2. Levin, L., et al. (2005). Oral and dental complications of intra-oral piercing. Dent Traumatol.;21(6):341–343. 3. De Moor, R.J., et al. (2005). Dental and oral complications of lip and tongue piercings. Br Dent J.;199(8):506–509.

Luscious Lips For The Holidays

Luscious Lips For The Holidays

 April 25, 2022   Return


The skin on our lips is typically thinner and drier than other parts of the face. Follow these tips to show your lips some extra TLC.

Ahh the lips. We all know what the ideal set of lips should be: smooth, plump, soft and supple. It’s especially desirable for our lips to remain in pristine condition during the holiday season. I mean, how else would we rock a bold lippie for that year-end party? But all too often, our expectations fall short when we wake up to (yet again) find dry, cracked lips. Worst of all, no lipstick can hide dull, crusty lips! Don’t worry,  this is quite a common problem among men and women alike.

If you really want luscious lips, sometimes, you’ve got to work for it. Here’s how:


If you’ve got dry, sensitive lips, try paying more attention to the ingredients in your lip products the next time you go shopping. Choose products that are fragrance free and hypoallergenic.”

According to the American Academy of Dermatology, those with chapped lips should avoid the following ingredients in their lip products:

  • Camphor
  • Eucalyptus
  • Flavouring such as cinnamon, citrus, mint, and peppermint that can be especially irritating to dry, chapped lips
  • Fragrance
  • Lanolin
  • Menthol
  • Octinoxate or oxybenzone
  • Phenol (or phenyl)
  • Propyl gallate
  • Salicylic acid.

Instead, opt for products that contain these ingredients to help heal cracked lips. Dermatologists recommend choosing lip products that have one or more of the following ingredients:

  • Castor seed oil
  • Ceramides
  • Dimethicone
  • Hemp seed oil
  • Mineral oil
  • Petrolatum
  • Shea butter
  • Sun-protective ingredients, such as titanium oxide or zinc oxide
  • White petroleum jelly
Pro tip: If you apply a product on your lips that starts burning, tingling, stinging or causing you discomfort, these signs don’t point to the product working its magic on your lips. Quite the opposite—it most likely means that the product you are using is irritating your lips, so it is best to stop using that product immediately.



A good lip balm contains nourishing emollients to help form a barrier that protects your lips. If you’ve got dry lips, it’s a good idea to apply lip balm, a moisturizing lipstick or other types of lip moisturizer throughout the day and before bed. Thick ointments such as white petroleum jelly is good for cracked lips—ointments are more effective in locking in moisture than waxes or oils.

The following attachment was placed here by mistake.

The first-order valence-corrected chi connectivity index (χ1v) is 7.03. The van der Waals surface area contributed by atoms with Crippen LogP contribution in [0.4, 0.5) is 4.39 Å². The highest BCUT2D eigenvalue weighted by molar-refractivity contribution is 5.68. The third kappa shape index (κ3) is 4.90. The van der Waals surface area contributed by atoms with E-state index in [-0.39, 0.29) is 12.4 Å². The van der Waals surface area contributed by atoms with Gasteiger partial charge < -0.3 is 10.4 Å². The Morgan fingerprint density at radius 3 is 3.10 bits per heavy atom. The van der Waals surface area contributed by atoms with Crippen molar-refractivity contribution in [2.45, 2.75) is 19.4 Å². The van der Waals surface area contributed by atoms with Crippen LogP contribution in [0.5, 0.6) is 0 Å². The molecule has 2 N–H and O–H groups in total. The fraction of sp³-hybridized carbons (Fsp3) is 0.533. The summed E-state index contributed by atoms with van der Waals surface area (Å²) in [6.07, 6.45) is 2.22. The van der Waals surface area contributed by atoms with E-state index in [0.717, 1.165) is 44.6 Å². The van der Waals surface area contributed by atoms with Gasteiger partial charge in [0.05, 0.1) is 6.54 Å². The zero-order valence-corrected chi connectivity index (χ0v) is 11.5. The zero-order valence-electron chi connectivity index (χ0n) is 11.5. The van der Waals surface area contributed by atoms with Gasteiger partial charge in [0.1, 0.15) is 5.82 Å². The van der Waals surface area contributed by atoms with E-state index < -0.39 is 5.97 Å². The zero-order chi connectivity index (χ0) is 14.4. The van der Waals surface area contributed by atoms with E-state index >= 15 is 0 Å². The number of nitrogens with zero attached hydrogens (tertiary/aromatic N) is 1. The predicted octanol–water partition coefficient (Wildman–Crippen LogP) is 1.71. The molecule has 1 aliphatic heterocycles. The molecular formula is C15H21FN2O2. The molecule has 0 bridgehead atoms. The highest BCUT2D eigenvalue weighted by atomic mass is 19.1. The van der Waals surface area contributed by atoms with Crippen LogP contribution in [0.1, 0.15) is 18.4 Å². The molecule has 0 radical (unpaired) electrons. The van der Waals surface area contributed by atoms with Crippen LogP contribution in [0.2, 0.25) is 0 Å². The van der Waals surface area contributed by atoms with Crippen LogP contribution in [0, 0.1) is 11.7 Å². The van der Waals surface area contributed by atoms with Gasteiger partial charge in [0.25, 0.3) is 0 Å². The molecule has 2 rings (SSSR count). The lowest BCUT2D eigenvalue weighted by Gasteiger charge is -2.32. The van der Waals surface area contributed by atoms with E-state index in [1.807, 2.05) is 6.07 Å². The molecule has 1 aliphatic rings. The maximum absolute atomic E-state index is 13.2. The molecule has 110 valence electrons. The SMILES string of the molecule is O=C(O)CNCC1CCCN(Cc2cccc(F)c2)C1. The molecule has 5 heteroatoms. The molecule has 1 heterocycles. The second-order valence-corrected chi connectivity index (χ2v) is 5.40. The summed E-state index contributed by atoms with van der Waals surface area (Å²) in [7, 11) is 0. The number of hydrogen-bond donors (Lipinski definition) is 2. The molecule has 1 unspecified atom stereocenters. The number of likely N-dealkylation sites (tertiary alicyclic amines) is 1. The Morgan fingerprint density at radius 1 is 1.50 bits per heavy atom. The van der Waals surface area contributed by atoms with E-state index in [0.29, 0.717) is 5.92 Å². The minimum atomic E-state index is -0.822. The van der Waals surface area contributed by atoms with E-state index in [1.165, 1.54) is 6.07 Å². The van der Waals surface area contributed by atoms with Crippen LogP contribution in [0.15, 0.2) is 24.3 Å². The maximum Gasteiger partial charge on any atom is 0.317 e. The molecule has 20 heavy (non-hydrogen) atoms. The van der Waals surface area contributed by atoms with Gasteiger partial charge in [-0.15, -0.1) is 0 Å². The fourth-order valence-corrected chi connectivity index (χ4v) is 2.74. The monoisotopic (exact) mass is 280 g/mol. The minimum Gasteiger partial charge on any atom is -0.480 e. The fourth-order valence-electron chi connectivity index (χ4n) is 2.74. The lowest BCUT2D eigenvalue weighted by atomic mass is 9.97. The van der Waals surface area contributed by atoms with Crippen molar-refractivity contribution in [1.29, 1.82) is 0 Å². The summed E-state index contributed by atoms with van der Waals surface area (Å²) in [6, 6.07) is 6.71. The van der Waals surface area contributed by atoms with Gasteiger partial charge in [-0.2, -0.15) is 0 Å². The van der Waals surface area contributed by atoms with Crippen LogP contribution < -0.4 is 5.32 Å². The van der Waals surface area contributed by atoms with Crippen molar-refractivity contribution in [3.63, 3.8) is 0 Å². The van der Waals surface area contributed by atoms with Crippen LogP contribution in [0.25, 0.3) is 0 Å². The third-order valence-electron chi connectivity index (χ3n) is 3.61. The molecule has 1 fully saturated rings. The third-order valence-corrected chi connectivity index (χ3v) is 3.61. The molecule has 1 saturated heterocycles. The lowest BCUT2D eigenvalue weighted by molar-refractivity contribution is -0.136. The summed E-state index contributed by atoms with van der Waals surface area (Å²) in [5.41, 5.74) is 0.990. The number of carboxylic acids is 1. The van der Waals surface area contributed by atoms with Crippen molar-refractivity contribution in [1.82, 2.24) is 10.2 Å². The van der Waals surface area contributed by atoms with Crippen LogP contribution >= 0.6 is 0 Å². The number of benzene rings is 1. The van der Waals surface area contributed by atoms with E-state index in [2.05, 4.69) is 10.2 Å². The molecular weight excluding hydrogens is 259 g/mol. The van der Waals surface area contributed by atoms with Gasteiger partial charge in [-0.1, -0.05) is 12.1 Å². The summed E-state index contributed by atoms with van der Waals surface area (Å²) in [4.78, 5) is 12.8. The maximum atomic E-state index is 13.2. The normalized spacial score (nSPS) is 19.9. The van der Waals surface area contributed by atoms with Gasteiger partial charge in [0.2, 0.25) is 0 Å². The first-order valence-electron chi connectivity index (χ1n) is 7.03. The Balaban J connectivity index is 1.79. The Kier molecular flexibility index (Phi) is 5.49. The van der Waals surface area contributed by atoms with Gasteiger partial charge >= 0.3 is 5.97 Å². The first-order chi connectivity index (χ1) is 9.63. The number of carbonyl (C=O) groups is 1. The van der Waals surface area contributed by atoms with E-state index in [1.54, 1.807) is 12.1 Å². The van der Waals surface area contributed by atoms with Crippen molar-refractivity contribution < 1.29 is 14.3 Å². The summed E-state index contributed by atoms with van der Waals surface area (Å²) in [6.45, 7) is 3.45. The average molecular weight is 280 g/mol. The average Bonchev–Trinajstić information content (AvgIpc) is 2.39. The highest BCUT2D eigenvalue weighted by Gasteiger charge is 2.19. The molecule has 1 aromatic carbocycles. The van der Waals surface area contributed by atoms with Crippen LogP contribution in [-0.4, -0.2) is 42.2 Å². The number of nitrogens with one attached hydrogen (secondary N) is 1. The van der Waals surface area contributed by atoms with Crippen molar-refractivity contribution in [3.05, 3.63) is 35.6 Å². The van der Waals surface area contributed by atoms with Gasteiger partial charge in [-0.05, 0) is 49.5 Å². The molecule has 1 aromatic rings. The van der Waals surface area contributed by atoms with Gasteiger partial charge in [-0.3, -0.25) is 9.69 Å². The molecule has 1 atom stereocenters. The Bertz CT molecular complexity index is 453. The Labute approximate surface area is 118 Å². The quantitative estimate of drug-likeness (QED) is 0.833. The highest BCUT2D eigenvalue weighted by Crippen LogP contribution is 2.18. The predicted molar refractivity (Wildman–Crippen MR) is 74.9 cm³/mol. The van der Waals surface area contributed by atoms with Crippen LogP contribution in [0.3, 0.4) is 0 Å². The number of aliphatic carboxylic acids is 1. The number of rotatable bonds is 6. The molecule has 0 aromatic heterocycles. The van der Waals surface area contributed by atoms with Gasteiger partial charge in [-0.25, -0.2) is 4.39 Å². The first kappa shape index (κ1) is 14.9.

Pro tip: A popular Korean product making waves in the beauty scene is the overnight lip mask. These are deeply hydrating and are meant to be put on just before bed so that your lips stay hydrated until the next morning.



When your lips are dry, you may be tempted to wet them with saliva. But this often worsens the problem. When saliva evaporates, your lips can become drier. If you need a quick moisture boost, use a lip balm. Biting your lips would also irritate your lips and prevent them from healing.


The sun can burn dry and chapped lips, which could lead to cold sores. Protect your lips from the UV rays by using lip balm that has SPF30 or higher. Lip balms that have sun protection typically contain titanium oxide or zinc oxide as ingredients. Don’t forget to reapply every 2 hours.


Drink plenty of water to keep your skin hydrated from within. It’s good for your overall health too.


Your skin needs time to breathe too. Washing your face and removing makeup thoroughly at the end of every day is an essential step for smooth, healthy skin. If you wear long-lasting/waterproof lipstick, remove your makeup with an oil-based makeup remover to get rid of all traces of makeup.


Exfoliating or using a lip scrub can help slough away dead skin cells when necessary. It is recommended to only do this once or twice a week. You can probably find a ready-made lip scrub from your nearby pharmacy or beauty store, but you can also easily make your own at home (check out the recipe below!). Note: If you have sensitive skin, injuries on your lips or severely chapped lips, refrain from exfoliating.


Most of the time, dry or chapped lips can heal itself within 2 to 3 weeks. However, peeling lips could also be a sign of an allergic reaction to lipstick, toothpaste, food or certain medication. If the issue persists, it’s best to consult a dermatologist.


On top of providing colour, the right lipstick adds a layer of protection and much-needed moisture to dull lips. There are all kinds of options of lip products to choose from, the trick is to pick what best suits your lifestyle. If you go outdoors a lot, get a lipstick or lip moisturizer with SPF for sun protection. If you’ve got dry lips, avoid wearing matte lipsticks. Instead, choose a lip gloss or moisturizing lipstick that is rich in nourishing and emollient ingredients (such as shea butter or cocoa butter).

You can also add a layer of moisturizing lip balm under your usual lipstick for longer-lasting hydration on your lips. HT

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References: 1. American Academy of Dermatology. 7 Dermatologists’ Tips For Healing Dry, Chapped Lips. Retrieved from: https://www.aad.org/skin-care-basics/heal-dry-chapped-lips 2. Stylecraze. Care for Your Lips. Retrieved from: https://www.stylecraze.com/articles/care-for-your-lips/#gref